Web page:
What place is the new geography to have in our system of education? This just now is the question of importance and the center of much discussion. Geography in the lower schools has served to impart a group of facts about the world, which respectability and convenience require a youth to have. Cultural value has not been enough considered, and from the higher schools the subject has more often been absent. With the tendency of the times, geography has of late been taught to the child more from out-of-door and local facts, and so has come nearer the new geography in its spirit. But the teaching yet lacks breadth and strength, because the principles of the subject have not yet become available to teachers, except in favored centers. That geography of the new type lends itself to the training of the reason there can be no question. The causes of geographic forms arouse inquiry in nearly all persons. Minds of all grades become alert when the origin of soils, rocks, fossils, valleys, terraces, lakes, swamps, hills, waterfalls, mountains, and continents is explained in common language. A discreet teacher, at home in the subject, has no difficulty in bringing the main doctrines of geographic development within the comprehension of children. It is not hard to conceive a country of hills and valleys as a surface partly worn toward a goal of lowland denudation, and then to find in the forms visible from the schoolhouse window ever-varying episodes in this history. It is not to be understood that this larger conception will be put upon the pupil at the outset; he will rather proceed from the minor passages of the land history to its main and grand movement. The brook, gravel bank, ravine, and hillock will lead to a mental picture of the township, county, State, and continent. And it is not to be forgotten that the animals and plants, clouds and storms, climate and productions, highways, cities, and all other material of geography will have their place in the teaching; it is only held that they will gather new meaning as they take their places in a comprehensive scheme of geographic development. It is of small account that the new teaching has what may be called a geologic aspect; names matter little when the only rational knowledge of geography is concerned.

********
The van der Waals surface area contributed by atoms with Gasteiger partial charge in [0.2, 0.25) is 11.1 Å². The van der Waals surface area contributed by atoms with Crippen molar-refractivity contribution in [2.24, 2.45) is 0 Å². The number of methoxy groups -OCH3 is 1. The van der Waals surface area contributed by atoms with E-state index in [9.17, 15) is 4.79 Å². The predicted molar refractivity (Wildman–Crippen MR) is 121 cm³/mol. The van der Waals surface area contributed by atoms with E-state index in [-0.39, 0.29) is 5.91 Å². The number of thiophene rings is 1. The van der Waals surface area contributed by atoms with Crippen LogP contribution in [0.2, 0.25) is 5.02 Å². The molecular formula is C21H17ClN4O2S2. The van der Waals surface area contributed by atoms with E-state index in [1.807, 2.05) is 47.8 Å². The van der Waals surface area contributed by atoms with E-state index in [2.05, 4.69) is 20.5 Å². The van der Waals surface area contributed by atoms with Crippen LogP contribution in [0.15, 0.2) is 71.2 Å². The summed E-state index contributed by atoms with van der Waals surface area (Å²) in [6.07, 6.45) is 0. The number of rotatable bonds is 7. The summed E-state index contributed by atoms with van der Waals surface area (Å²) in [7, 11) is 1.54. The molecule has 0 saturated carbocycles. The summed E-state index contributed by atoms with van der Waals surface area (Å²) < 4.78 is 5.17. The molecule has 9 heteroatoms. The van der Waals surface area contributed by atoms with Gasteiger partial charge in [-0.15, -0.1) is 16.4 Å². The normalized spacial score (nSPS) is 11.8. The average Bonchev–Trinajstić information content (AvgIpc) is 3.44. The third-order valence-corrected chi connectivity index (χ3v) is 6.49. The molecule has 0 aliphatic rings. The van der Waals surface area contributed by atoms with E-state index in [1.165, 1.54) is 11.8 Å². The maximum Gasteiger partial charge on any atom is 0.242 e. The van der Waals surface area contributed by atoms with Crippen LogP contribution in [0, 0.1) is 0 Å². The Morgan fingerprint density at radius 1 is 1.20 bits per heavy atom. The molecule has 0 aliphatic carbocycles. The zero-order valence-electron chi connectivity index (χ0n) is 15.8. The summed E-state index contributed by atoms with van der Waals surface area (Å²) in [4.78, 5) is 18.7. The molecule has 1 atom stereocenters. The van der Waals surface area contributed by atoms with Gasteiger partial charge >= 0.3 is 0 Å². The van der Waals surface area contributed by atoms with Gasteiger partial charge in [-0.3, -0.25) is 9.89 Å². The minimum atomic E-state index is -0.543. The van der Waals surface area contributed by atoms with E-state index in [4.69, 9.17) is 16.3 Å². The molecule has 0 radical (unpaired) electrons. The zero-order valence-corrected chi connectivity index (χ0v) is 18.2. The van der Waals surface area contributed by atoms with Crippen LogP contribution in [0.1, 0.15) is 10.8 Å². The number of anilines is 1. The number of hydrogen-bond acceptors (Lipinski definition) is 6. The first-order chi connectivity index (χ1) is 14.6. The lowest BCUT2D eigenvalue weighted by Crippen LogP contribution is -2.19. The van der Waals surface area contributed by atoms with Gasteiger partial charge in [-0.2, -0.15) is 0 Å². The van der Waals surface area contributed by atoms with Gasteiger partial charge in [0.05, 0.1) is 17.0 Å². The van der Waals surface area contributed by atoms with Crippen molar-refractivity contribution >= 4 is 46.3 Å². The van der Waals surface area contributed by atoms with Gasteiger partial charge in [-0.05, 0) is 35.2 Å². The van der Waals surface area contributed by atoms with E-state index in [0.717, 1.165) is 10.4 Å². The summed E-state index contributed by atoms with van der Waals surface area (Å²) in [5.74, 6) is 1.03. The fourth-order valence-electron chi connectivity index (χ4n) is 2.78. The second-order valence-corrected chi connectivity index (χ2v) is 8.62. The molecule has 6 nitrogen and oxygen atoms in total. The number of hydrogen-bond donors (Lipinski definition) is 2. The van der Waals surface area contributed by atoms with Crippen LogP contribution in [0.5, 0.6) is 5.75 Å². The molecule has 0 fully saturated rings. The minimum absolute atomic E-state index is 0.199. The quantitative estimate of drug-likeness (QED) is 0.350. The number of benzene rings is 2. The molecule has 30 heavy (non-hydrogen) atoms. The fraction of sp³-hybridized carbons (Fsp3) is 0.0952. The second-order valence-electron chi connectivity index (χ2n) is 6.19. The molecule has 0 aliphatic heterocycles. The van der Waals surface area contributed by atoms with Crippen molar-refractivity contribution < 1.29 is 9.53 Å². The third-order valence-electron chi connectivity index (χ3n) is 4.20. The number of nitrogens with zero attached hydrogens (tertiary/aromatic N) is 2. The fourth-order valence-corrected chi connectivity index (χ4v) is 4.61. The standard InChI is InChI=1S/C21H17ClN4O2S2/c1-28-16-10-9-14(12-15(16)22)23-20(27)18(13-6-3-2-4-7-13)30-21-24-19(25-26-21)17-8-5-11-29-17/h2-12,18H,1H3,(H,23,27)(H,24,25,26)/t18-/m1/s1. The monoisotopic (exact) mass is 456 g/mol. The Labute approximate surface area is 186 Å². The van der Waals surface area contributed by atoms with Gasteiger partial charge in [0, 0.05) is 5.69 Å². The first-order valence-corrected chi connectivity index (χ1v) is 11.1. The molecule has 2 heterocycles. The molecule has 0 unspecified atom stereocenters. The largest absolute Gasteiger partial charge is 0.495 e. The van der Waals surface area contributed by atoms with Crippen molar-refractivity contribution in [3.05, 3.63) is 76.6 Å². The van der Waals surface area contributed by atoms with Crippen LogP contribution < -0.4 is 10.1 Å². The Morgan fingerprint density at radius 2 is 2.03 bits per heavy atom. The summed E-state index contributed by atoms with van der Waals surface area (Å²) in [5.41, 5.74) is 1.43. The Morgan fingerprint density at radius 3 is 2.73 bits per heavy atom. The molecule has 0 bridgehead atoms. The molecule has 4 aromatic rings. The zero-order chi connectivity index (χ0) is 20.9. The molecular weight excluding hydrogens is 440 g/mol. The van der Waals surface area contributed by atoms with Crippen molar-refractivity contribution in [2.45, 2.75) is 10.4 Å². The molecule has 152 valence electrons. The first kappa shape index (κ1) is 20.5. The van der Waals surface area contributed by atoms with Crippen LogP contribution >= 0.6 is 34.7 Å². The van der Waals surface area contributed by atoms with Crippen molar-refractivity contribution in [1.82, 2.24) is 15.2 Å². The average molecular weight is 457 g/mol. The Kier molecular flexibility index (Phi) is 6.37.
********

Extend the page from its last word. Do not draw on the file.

Prof. W. B. Powell has given in the National Geographic Magazine an elaborate outline of the progress in the public schools of Washington toward such a rational understanding of the geography of the United States, beginning with the particular and working toward the general, in the field and by laboratory methods, as with specimens, maps, drawing, and sand modeling. The fullest pedagogical statement of the meaning and needs of the new geography for schools below college grade is contained in the Conference report on geography, to which reference has been made. The names appended to it stamp it as a representative utterance, and it is enough here to refer the interested reader to the document itself, only citing the final paragraph of the discussion of it by President Eliot's committee: "They (the Conference) recommend a study of physical geography, which would embrace in its scope the elements of half a dozen natural sciences and would bind together in one sheaf the various gleanings which the pupils would have gathered from widely separated fields. There can be no doubt that the study would be interesting, informing, and developing, or that it would be difficult and in every way substantial."